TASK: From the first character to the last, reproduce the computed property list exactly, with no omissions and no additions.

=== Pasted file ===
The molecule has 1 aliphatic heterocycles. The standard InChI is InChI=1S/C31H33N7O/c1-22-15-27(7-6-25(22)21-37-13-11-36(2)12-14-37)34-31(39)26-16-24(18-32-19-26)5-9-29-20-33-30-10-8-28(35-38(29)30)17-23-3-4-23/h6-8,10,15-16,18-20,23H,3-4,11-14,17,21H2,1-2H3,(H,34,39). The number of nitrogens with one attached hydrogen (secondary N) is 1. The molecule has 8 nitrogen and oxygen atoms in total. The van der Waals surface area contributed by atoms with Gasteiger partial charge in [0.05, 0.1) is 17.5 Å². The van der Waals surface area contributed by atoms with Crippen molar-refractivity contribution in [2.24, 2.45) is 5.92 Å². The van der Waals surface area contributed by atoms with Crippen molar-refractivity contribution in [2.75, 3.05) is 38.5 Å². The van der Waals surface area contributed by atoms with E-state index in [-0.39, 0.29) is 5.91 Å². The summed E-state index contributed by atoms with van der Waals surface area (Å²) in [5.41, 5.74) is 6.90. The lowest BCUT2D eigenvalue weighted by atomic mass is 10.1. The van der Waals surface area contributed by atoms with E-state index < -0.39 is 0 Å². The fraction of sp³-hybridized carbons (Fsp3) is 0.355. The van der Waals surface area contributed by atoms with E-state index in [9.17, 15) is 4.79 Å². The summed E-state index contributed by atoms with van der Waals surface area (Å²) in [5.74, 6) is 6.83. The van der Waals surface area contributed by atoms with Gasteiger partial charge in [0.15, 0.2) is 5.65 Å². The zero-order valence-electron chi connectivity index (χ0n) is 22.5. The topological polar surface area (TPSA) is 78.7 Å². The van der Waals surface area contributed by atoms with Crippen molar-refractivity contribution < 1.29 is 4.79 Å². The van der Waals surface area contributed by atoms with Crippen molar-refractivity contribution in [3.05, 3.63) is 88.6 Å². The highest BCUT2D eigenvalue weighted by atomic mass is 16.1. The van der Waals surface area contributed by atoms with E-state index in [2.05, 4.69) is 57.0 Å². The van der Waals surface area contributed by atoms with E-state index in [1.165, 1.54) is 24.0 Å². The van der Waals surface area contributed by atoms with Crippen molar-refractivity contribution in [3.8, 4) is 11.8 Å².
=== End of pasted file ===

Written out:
The molecule has 1 aliphatic heterocycles. The standard InChI is InChI=1S/C31H33N7O/c1-22-15-27(7-6-25(22)21-37-13-11-36(2)12-14-37)34-31(39)26-16-24(18-32-19-26)5-9-29-20-33-30-10-8-28(35-38(29)30)17-23-3-4-23/h6-8,10,15-16,18-20,23H,3-4,11-14,17,21H2,1-2H3,(H,34,39). The number of nitrogens with one attached hydrogen (secondary N) is 1. The molecule has 8 nitrogen and oxygen atoms in total. The van der Waals surface area contributed by atoms with Gasteiger partial charge in [0.05, 0.1) is 17.5 Å². The van der Waals surface area contributed by atoms with Crippen molar-refractivity contribution in [2.24, 2.45) is 5.92 Å². The van der Waals surface area contributed by atoms with Crippen molar-refractivity contribution in [2.75, 3.05) is 38.5 Å². The van der Waals surface area contributed by atoms with E-state index in [-0.39, 0.29) is 5.91 Å². The summed E-state index contributed by atoms with van der Waals surface area (Å²) in [5.41, 5.74) is 6.90. The lowest BCUT2D eigenvalue weighted by atomic mass is 10.1. The van der Waals surface area contributed by atoms with E-state index < -0.39 is 0 Å². The fraction of sp³-hybridized carbons (Fsp3) is 0.355. The van der Waals surface area contributed by atoms with E-state index in [9.17, 15) is 4.79 Å². The summed E-state index contributed by atoms with van der Waals surface area (Å²) in [5.74, 6) is 6.83. The van der Waals surface area contributed by atoms with Gasteiger partial charge in [0.15, 0.2) is 5.65 Å². The zero-order valence-electron chi connectivity index (χ0n) is 22.5. The topological polar surface area (TPSA) is 78.7 Å². The van der Waals surface area contributed by atoms with Crippen molar-refractivity contribution < 1.29 is 4.79 Å². The van der Waals surface area contributed by atoms with Crippen molar-refractivity contribution in [3.05, 3.63) is 88.6 Å². The highest BCUT2D eigenvalue weighted by atomic mass is 16.1. The van der Waals surface area contributed by atoms with E-state index in [2.05, 4.69) is 57.0 Å². The van der Waals surface area contributed by atoms with E-state index in [1.165, 1.54) is 24.0 Å². The van der Waals surface area contributed by atoms with Crippen molar-refractivity contribution in [3.8, 4) is 11.8 Å².